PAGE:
Now, with hundreds of people lining up just 30 minutes north of the state border in Northampton, and Leicester, Massachusetts to legally buy marijuana and marijuana products, there will be more urgency on the issue.
Unlike Governor Malloy, Lamont embraced the idea of legalizing marijuana all through the campaign.
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He now joins the highest ranking state legislator in the effort, Sen. Martin Looney (D-New Haven). The Senate President Pro tem told News 8, “It’s pointless to continue to have it be illegal in Connecticut since people can now travel just across the border to Massachusetts. It’s a significant revenue item for us. It’s also a safety item.”
Looney, who pushed it last year, said it could raise up to $100 million a year in revenue for the state and will help take marijuana sales off the illegal street market and insure quality.
But the Deputy Minority Leader in the House, Rep. Vin Candelora (R-North Branford) noted, “It’s an issue that really transcends party. There are Democrats that oppose it and there are Republicans that support it.” Candelora and the Connecticut Police Chiefs Association oppose legalization because there is no scientific test for marijuana intoxication like there is for drunk driving. He added, “Until we get some sort of a test in place, I think it’s inappropriate for us to even move forward on this issue.”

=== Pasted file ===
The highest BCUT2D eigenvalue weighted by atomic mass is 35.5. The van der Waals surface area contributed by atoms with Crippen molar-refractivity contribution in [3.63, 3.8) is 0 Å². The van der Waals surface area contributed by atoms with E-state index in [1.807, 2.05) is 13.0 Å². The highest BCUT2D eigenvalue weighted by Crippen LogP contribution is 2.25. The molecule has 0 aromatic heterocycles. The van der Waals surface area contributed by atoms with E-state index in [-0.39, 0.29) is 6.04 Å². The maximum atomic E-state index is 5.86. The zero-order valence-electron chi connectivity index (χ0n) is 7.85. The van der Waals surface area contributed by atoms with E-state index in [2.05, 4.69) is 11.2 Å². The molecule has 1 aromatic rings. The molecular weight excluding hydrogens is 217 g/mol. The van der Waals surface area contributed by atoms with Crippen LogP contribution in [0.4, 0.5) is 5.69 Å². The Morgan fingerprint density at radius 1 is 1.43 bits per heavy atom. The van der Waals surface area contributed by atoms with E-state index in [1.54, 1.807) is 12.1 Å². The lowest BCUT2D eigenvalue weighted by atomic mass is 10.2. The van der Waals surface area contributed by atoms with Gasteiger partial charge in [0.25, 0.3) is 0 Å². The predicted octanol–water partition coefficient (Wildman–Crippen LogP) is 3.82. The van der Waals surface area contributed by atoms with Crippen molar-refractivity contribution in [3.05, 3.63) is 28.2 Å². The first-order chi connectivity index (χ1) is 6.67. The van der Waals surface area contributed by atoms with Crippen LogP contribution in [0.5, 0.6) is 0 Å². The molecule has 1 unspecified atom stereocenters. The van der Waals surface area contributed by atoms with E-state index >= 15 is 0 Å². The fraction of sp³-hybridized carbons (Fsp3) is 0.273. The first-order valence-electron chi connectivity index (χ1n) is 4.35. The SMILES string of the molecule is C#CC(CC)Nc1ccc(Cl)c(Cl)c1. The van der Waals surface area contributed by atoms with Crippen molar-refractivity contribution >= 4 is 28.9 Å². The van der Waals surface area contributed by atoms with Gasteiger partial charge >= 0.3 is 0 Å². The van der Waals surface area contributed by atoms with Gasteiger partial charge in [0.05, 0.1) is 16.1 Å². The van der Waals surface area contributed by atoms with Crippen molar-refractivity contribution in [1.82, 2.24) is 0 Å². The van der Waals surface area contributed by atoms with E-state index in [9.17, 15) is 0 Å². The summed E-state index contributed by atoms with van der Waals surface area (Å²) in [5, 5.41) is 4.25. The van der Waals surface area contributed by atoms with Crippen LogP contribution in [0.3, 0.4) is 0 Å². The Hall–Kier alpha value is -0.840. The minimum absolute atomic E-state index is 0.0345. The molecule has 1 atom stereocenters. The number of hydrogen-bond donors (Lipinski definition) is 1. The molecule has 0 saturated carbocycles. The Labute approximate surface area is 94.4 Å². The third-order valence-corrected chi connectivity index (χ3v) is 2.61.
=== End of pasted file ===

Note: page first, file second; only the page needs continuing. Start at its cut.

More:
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Governor-elect Lamont sees it differently. He told News 8, “We’re not on the ‘bleeding edge’ of this. There’s a lot of other states that have a history here and, in fact, it’s brought down opioid abuse and other things in other states.”
Massachusetts legalized marijuana by referendum. The voters overwhelmingly approved it two years ago. It can’t be done that way here because Connecticut does not have referendum by initiative petition. Here, it must be approved by a majority vote in Connecticut House and Senate and signed by the Governor.